A great book by Marshall Goldsmith outlines 20 often-unconscious habits that can damage your relationship with colleagues, family, or people that work with you closely. These traits can often also impact careers and opportunities for promotion as they put you in negative light despite hard work, devotion or talents that could make you a good candidate. These have nothing to do with skills or experience, but everything to do with interpersonal interaction, which plays an important role in every long-term working relationship. Here is the list:
1. Winning too much – winning at all costs, or striving to hit a winning last word to every conversation;
2. Adding too much value – adding our 2 cents everywhere ties to the first habit – don’t insist on your opinion just because you want to appear a winner with correct answer every time;
3. Passing judgment - rating others when they provide suggestions can involuntarily damage relationships within your team. Grading suggestions will reduce the desire of many to provide you with feedback and may also create an impression that you are playing favorites. The recommendation Goldsmith gives is not grade suggestions as good, or bad. The author recommends we take any suggestion silently, always. This will show you are a good listener, and your team will love you for it.
4. Destructive comments - sharp denigrating remarks to persons in front or others, or behind people’s back. Both present lack of tact, self-control, or courage, which are not traits on a path up any ladder.
5. Starting replies with no, but, however, or other negatives – the absolute initiative killers. Ask people to catch you while you’re doing it, this can be a very annoying and hard to stop habit, that puts on you the list of No-Getters.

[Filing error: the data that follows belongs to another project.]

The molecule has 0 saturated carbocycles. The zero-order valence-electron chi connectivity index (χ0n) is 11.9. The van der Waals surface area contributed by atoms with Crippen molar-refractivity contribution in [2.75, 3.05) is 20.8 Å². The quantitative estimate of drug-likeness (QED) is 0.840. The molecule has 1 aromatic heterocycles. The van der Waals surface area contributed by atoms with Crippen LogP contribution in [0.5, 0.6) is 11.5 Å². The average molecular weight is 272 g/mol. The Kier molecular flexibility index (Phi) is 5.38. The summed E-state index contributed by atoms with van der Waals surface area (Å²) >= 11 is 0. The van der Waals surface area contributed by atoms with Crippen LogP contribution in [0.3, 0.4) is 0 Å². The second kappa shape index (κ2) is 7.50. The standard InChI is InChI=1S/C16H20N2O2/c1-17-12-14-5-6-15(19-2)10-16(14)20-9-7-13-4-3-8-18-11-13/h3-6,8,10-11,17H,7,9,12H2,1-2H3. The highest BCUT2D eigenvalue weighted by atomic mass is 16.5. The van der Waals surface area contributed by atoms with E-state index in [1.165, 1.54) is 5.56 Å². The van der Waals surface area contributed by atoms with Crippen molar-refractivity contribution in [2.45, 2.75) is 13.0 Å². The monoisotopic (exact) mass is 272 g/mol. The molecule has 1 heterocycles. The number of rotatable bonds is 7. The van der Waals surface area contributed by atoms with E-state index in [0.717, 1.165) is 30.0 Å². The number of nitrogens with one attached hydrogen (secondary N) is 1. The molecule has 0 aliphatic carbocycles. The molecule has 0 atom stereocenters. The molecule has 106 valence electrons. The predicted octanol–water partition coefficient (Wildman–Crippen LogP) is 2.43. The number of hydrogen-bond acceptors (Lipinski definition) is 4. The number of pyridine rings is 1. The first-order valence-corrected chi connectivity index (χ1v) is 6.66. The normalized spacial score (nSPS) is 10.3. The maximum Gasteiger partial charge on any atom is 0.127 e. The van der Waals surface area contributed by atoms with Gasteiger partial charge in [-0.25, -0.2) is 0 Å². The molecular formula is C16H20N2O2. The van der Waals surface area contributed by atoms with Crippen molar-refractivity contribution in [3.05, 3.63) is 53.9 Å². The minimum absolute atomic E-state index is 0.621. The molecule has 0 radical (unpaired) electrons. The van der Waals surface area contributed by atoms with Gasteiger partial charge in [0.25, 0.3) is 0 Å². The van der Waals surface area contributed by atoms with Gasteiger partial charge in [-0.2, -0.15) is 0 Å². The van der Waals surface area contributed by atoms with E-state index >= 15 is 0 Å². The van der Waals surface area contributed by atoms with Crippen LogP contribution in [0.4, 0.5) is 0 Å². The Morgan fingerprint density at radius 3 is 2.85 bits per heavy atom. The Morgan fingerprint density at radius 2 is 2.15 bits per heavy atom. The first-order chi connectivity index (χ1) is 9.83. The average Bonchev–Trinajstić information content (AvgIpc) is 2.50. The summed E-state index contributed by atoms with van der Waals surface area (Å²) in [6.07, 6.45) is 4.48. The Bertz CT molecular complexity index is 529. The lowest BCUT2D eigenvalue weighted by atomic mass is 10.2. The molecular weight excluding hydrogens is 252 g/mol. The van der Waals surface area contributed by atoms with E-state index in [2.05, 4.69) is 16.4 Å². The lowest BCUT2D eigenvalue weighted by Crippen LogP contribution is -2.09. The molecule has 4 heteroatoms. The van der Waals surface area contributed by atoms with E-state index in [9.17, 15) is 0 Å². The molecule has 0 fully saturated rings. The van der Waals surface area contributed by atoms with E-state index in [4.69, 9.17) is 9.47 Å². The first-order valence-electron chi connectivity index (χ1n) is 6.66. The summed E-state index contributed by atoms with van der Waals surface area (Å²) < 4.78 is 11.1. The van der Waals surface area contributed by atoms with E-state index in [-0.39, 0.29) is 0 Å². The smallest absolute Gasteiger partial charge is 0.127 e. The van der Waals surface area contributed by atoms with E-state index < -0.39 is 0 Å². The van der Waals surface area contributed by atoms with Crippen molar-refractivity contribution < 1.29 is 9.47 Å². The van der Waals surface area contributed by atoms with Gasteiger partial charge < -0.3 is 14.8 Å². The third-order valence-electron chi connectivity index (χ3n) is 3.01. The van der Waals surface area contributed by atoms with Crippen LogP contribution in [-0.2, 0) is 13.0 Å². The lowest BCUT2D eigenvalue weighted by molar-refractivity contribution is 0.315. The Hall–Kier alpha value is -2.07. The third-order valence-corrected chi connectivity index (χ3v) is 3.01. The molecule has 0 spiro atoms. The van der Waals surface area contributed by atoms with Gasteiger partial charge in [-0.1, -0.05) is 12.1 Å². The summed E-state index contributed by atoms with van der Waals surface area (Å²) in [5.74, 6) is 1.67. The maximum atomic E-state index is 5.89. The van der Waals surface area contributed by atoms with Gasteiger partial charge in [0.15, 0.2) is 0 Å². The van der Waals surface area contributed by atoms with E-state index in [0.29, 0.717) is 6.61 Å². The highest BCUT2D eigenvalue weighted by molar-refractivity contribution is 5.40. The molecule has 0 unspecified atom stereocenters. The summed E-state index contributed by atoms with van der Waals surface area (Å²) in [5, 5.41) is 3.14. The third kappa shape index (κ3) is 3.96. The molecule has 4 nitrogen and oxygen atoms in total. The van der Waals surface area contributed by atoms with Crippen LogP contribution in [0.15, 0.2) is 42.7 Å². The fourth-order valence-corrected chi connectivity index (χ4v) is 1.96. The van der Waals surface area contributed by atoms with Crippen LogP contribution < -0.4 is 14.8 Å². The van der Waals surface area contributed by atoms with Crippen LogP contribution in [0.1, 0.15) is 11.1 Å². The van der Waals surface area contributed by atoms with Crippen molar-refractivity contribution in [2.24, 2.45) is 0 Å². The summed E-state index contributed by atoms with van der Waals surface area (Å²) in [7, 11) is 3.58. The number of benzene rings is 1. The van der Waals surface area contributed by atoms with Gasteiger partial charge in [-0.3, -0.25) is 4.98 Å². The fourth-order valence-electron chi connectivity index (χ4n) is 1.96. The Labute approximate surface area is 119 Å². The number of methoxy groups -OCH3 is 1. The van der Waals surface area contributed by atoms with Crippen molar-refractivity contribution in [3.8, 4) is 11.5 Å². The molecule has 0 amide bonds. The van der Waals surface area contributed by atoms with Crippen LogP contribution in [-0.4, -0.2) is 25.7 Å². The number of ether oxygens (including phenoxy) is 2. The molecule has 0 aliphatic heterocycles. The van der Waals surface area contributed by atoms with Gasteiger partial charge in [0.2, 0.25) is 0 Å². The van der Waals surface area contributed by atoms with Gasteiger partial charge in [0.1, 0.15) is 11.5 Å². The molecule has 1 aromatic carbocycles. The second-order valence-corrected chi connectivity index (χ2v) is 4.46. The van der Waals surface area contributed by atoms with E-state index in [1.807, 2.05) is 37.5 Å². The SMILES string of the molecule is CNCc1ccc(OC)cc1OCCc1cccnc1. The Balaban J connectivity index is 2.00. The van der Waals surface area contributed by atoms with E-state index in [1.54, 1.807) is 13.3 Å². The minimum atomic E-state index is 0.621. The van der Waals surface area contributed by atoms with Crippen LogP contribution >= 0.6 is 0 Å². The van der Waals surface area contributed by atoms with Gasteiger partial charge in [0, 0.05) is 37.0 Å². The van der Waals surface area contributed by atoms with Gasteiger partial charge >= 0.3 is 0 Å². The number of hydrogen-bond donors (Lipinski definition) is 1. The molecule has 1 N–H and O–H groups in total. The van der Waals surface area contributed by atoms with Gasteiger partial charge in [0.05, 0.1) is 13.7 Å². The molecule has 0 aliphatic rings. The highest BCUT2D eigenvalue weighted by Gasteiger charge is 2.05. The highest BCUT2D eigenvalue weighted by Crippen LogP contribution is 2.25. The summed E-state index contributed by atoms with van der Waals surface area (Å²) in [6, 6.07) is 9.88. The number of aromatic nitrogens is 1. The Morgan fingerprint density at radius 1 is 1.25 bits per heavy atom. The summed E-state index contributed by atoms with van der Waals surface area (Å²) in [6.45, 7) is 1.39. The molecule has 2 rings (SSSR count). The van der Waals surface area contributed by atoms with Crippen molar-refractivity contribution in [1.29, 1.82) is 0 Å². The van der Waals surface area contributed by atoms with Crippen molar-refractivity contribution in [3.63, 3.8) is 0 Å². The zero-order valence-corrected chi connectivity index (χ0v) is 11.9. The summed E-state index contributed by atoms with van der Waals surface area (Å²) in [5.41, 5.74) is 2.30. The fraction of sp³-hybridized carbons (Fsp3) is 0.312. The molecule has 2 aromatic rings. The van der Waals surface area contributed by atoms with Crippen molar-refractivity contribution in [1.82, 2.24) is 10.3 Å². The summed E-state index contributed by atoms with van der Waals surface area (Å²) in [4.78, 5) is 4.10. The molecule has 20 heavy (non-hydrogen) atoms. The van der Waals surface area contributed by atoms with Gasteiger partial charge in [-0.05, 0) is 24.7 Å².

6. Telling how smart we are – displaying intellectual superiority or asserting ourselves proves nothing but ego, which others around you are supposed to deal with… and nobody is going to stand dealing with that for long, for no reason.
7. Speaking when angry – the book describes this habit as screaming at an empty vehicle coming at you… anger shifts attitudes from perceptiveness to defensiveness. What that means is, people will be more likely to think about their next response to your offenses, than about listening to your chants.
8. Sharing negative thoughts when your opinion is not solicited (“Let me explain why that won’t work”). This is a way of inserting oneself as a senior critic; it can be very annoying to others. Everybody has a difficult job at one point or another, and negativism will not make it easier. Way to go if you are trying to blow initiative around you into pieces.
9. Withholding information – unless you are working for an intelligence gathering agency, this is very frequently seen as a power trip. It is a common Machiavellian method for achieving a sense of importance, and a great stimulus for others to think twice before entrusting you with leadership. A great quote by an unknown author says: “Don’t be irreplaceable, because when you can’t be replaced, you can’t be promoted.”
10. Inability to give credit – when working in teams, not giving credit at the end of a project deprives people of closure – the jewel in the end of a hard passing. If your summary of the project closing-credits starts with “I”, instead of “We” you are placing a glowing red flag on your teamwork skills.
The list goes on with these career killers:
11. Overestimating our contribution
12. Making excuses
13. Clinging to the past – deflecting blame to the past
14. Playing favorites – this one may quickly erode team trust in a new manager
15. Refusing to show regret and admit we’re wrong
16. Not listening
17. Failing to express gratitude
18. Punishing the messenger
19. Passing the buck, blaming everyone else
20. Exhaling our virtues.
I highly recommend reading (or getting an audio copy) of Goldsmith’s book. It can be an early and very helpful eye opener for many who are successful in their technical careers and are looking into, or being looked at, for leadership roles.
Posted by: Diana Zink on Thursday, 17th Apr, 2008